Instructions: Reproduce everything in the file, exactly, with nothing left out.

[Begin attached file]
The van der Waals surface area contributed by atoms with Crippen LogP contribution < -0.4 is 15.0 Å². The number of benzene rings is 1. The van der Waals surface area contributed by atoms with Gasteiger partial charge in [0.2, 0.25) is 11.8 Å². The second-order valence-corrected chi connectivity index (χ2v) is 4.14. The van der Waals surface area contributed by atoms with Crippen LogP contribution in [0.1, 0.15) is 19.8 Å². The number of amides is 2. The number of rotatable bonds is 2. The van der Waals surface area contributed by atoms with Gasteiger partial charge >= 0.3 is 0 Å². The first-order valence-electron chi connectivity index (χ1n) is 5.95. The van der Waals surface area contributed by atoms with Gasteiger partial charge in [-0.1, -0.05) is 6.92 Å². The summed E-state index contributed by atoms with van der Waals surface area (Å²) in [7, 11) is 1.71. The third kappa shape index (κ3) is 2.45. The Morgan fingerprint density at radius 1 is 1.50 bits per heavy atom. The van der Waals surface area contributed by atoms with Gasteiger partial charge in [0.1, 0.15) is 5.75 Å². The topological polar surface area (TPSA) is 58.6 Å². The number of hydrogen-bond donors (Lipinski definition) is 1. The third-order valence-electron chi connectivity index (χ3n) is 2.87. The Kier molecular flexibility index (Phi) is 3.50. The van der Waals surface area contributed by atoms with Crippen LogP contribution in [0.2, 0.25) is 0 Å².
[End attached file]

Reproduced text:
The van der Waals surface area contributed by atoms with Crippen LogP contribution < -0.4 is 15.0 Å². The number of benzene rings is 1. The van der Waals surface area contributed by atoms with Gasteiger partial charge in [0.2, 0.25) is 11.8 Å². The second-order valence-corrected chi connectivity index (χ2v) is 4.14. The van der Waals surface area contributed by atoms with Crippen LogP contribution in [0.1, 0.15) is 19.8 Å². The number of amides is 2. The number of rotatable bonds is 2. The van der Waals surface area contributed by atoms with Gasteiger partial charge >= 0.3 is 0 Å². The first-order valence-electron chi connectivity index (χ1n) is 5.95. The van der Waals surface area contributed by atoms with Gasteiger partial charge in [-0.1, -0.05) is 6.92 Å². The summed E-state index contributed by atoms with van der Waals surface area (Å²) in [7, 11) is 1.71. The third kappa shape index (κ3) is 2.45. The Morgan fingerprint density at radius 1 is 1.50 bits per heavy atom. The van der Waals surface area contributed by atoms with Gasteiger partial charge in [0.1, 0.15) is 5.75 Å². The topological polar surface area (TPSA) is 58.6 Å². The number of hydrogen-bond donors (Lipinski definition) is 1. The third-order valence-electron chi connectivity index (χ3n) is 2.87. The Kier molecular flexibility index (Phi) is 3.50. The van der Waals surface area contributed by atoms with Crippen LogP contribution in [0.2, 0.25) is 0 Å².